The economic arguments presented were familiar and predictable. “The market decides”.
I don’t think the market decides very well. And to make that argument puts the lives of millions of people into the hands of economic formulae.
Instead, I think the world would be better served by putting away the calculators and the spreadsheets, and being a little more human in its vision of ‘economics’.
Take a look at Café Conciencia.
This is a non-profit organization based in Guatemala. Its work involves supporting farmers who grow fair trade coffee. The organization raises funds and supports its cause by selling the coffee and running eco-tours.
This is fair trade in action.
Fair trade isn’t some irritating subset of mainstream economics, to be discussed in boardrooms and bars.
The fair trade coffee movement is something that happens, in real life…now and now and now. And it transforms the lives of thousands upon thousands of poor farmers, their families and their communities.
You want to argue against that?
In a recent article in The Economist the author does a fair job of casting doubt on the benefits of fair trade, organic produce and buying local.
As always with The Economist, the article is well written and researched. The figures are there to support the author’s arguments, as are quotes from reputable experts.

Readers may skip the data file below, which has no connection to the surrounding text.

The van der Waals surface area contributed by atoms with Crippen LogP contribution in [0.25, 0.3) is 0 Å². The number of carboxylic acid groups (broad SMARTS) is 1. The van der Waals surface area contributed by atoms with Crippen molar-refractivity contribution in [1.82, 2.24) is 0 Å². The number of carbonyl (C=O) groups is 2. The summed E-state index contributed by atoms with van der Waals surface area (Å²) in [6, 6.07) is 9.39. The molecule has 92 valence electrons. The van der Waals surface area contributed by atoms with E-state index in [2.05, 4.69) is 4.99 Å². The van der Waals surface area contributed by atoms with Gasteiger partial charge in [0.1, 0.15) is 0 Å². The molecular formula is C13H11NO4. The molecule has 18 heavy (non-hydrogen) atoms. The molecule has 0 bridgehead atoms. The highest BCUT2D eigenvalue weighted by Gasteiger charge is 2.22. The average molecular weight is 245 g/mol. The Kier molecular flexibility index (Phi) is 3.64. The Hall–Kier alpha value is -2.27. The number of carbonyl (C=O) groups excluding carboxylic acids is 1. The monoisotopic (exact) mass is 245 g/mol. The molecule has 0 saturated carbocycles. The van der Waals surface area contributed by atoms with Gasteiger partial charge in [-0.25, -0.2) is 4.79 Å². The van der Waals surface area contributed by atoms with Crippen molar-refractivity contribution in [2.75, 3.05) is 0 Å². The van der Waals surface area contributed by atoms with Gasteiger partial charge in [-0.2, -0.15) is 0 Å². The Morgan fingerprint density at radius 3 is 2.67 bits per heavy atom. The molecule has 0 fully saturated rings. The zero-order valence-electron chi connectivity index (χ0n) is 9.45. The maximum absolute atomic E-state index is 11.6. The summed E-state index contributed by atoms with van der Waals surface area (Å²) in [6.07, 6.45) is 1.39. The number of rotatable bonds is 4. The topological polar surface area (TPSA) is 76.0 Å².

In the concluding paragraph, the author writes:
“Food is central to the debates on the environment, development, trade and globalization — but the potential for food choices to change the world should not be overestimated.”
That’s a reasonable conclusion, based on the figures in the article.
However, I came away feeling like I had read a particular good high school essay on the topic of, “Find a popular movement and debunk it using statistics and quotations from experts.”
It’s easy to find figures and experts to debunk just about any topic you can imagine. Essentially, it’s a cheap trick, journalistic legerdemain.
When using “food miles” data to undermine the benefits of buying local, there are a few things that remain unsaid in this article.